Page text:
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NEWS UPDATES Asean Affairs       19  February 2011

Viet policymakers urge action on inflation and trade deficit

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Tighter fiscal, financial and monetary policies are needed to control inflation, narrow the trade deficit and stabilise the economy, top officials told the Vietnam National Assembly Standing Committee yesterday.

Consumer prices rose at an annual rate of 12.17 percent in January, outpacing the 11.75-percent rate in 2010 and the fastest pace since February 2009, according to the General Statistics Office. Throwing fuel on the inflationary fire, the Government recently announced upcoming increases in the costs of electricity and coal.

The central bank devalued the dong by 9.3 percent a week ago in a move intended to improve the trade deficit, which last year exceeded US $13.2 billion, an amount equal to 10 pe cent of the national GDP, but the move has added to inflationary pressures.

Testifying before the Standing Committee on Thursday, Minister of Finance Vu Van Ninh said that the Government would attempt to cool inflation by cutting State budget expenditures by 10 per cent, as well as by reducing the overall money supply.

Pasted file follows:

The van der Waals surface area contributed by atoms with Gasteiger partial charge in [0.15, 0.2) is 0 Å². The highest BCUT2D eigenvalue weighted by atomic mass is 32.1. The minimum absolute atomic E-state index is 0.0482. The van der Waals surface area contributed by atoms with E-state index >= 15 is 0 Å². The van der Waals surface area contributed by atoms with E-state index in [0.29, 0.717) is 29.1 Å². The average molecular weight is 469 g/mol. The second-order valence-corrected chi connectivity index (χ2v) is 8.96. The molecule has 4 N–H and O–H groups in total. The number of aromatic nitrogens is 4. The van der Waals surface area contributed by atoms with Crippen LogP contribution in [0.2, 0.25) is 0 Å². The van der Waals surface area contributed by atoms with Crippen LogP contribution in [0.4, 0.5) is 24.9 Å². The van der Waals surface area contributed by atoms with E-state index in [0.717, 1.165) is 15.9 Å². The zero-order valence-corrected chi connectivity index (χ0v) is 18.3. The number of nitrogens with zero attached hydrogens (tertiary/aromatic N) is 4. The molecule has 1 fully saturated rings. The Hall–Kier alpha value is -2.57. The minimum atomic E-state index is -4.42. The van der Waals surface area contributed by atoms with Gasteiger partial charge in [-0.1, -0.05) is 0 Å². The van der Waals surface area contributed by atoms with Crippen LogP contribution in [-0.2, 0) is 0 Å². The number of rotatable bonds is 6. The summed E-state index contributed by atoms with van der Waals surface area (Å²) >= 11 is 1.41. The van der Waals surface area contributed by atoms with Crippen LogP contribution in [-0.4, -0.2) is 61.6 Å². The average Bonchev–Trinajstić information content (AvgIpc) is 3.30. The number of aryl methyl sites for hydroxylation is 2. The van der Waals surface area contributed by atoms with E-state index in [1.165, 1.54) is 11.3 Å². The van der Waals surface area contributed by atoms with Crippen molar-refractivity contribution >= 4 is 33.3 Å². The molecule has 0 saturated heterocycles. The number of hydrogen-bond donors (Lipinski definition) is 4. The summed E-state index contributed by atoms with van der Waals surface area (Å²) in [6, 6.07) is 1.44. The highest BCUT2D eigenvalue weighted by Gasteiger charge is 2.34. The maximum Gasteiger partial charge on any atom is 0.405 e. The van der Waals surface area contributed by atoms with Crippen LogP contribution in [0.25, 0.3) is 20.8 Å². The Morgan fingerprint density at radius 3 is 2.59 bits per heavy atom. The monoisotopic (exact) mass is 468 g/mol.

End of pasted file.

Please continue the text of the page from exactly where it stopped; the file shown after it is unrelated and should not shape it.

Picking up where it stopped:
To achieve the budget savings, the Government would target all non-essential construction projects, Ninh said.

"Excluding flood control and national security projects, no projects will be allowed to roll budgets forward next year if they fail to disburse capital this year," he said. "Building head offices is neither important nor necessary."

As part of the move to tighten the money supply and control overheated growth, State Bank of Vietnam Governor Nguyen Van Giau recommended to the committee that commercial bank credit growth targets for the year be reduced from 23 per cent to less than 20 per cent.

"The central bank will increase interest rates to slow credit growth," Giau said, noting that the higher interest rates would attract capital back into the banking system.

If achieved, 20-per-cent credit growth would be the lowest level in the past five years, Giau added.


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ASEAN  ANALYSIS

This year in Thailand-what next?

AseanAffairs  
04 January 2011
By David Swartzentruber      

It is commonplace in journalism to write two types of articles at the transition point between the year that has passed and the New Year. As this writer qualifies as an “old hand” in observing Thailand with a track record dating back 14 years, it is time take a shot at what may unfold in Thailand in 2011.

The first issue that can’t be answered is the health of Thailand’s beloved King Bhumibol, who is now 83 years old. He is the world's longest reigning monarch, but elaborate birthday celebrations in December failed to mask concern over his health. More

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